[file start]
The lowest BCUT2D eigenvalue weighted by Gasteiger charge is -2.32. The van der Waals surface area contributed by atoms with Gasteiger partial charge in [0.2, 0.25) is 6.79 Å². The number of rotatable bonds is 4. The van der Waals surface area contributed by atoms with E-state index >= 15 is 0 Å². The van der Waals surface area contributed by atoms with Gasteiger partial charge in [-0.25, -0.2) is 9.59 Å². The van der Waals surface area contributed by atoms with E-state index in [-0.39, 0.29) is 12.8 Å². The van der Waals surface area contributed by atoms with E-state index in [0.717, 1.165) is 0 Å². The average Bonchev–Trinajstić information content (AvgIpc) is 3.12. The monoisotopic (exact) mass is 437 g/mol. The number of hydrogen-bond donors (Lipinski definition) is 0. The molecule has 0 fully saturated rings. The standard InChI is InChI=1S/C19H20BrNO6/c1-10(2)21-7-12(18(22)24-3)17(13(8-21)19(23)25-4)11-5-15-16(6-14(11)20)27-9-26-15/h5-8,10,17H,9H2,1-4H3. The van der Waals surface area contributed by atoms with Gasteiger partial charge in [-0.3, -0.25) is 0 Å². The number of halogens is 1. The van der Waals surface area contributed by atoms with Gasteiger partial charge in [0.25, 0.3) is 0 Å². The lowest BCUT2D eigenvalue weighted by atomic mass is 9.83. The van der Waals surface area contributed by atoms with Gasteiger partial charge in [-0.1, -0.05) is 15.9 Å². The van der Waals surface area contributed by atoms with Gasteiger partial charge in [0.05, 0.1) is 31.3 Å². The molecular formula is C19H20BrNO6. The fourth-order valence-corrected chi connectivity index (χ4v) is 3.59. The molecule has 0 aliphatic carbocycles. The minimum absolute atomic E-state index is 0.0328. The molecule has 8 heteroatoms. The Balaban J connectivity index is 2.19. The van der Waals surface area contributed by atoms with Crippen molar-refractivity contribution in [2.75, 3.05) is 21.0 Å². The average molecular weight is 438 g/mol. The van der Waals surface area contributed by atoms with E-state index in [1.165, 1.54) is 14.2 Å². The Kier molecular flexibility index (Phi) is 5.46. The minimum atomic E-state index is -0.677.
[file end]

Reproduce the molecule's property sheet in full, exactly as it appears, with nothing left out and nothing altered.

The lowest BCUT2D eigenvalue weighted by Gasteiger charge is -2.32. The van der Waals surface area contributed by atoms with Gasteiger partial charge in [0.2, 0.25) is 6.79 Å². The number of rotatable bonds is 4. The van der Waals surface area contributed by atoms with E-state index >= 15 is 0 Å². The van der Waals surface area contributed by atoms with Gasteiger partial charge in [-0.25, -0.2) is 9.59 Å². The van der Waals surface area contributed by atoms with E-state index in [-0.39, 0.29) is 12.8 Å². The van der Waals surface area contributed by atoms with E-state index in [0.717, 1.165) is 0 Å². The average Bonchev–Trinajstić information content (AvgIpc) is 3.12. The monoisotopic (exact) mass is 437 g/mol. The number of hydrogen-bond donors (Lipinski definition) is 0. The molecule has 0 fully saturated rings. The standard InChI is InChI=1S/C19H20BrNO6/c1-10(2)21-7-12(18(22)24-3)17(13(8-21)19(23)25-4)11-5-15-16(6-14(11)20)27-9-26-15/h5-8,10,17H,9H2,1-4H3. The van der Waals surface area contributed by atoms with Gasteiger partial charge in [-0.3, -0.25) is 0 Å². The number of halogens is 1. The van der Waals surface area contributed by atoms with Gasteiger partial charge in [0.25, 0.3) is 0 Å². The lowest BCUT2D eigenvalue weighted by atomic mass is 9.83. The van der Waals surface area contributed by atoms with Gasteiger partial charge in [-0.1, -0.05) is 15.9 Å². The van der Waals surface area contributed by atoms with Gasteiger partial charge in [0.05, 0.1) is 31.3 Å². The molecular formula is C19H20BrNO6. The fourth-order valence-corrected chi connectivity index (χ4v) is 3.59. The molecule has 0 aliphatic carbocycles. The minimum absolute atomic E-state index is 0.0328. The molecule has 8 heteroatoms. The Balaban J connectivity index is 2.19. The van der Waals surface area contributed by atoms with Crippen molar-refractivity contribution in [2.75, 3.05) is 21.0 Å². The average molecular weight is 438 g/mol. The van der Waals surface area contributed by atoms with E-state index in [1.165, 1.54) is 14.2 Å². The Kier molecular flexibility index (Phi) is 5.46. The minimum atomic E-state index is -0.677.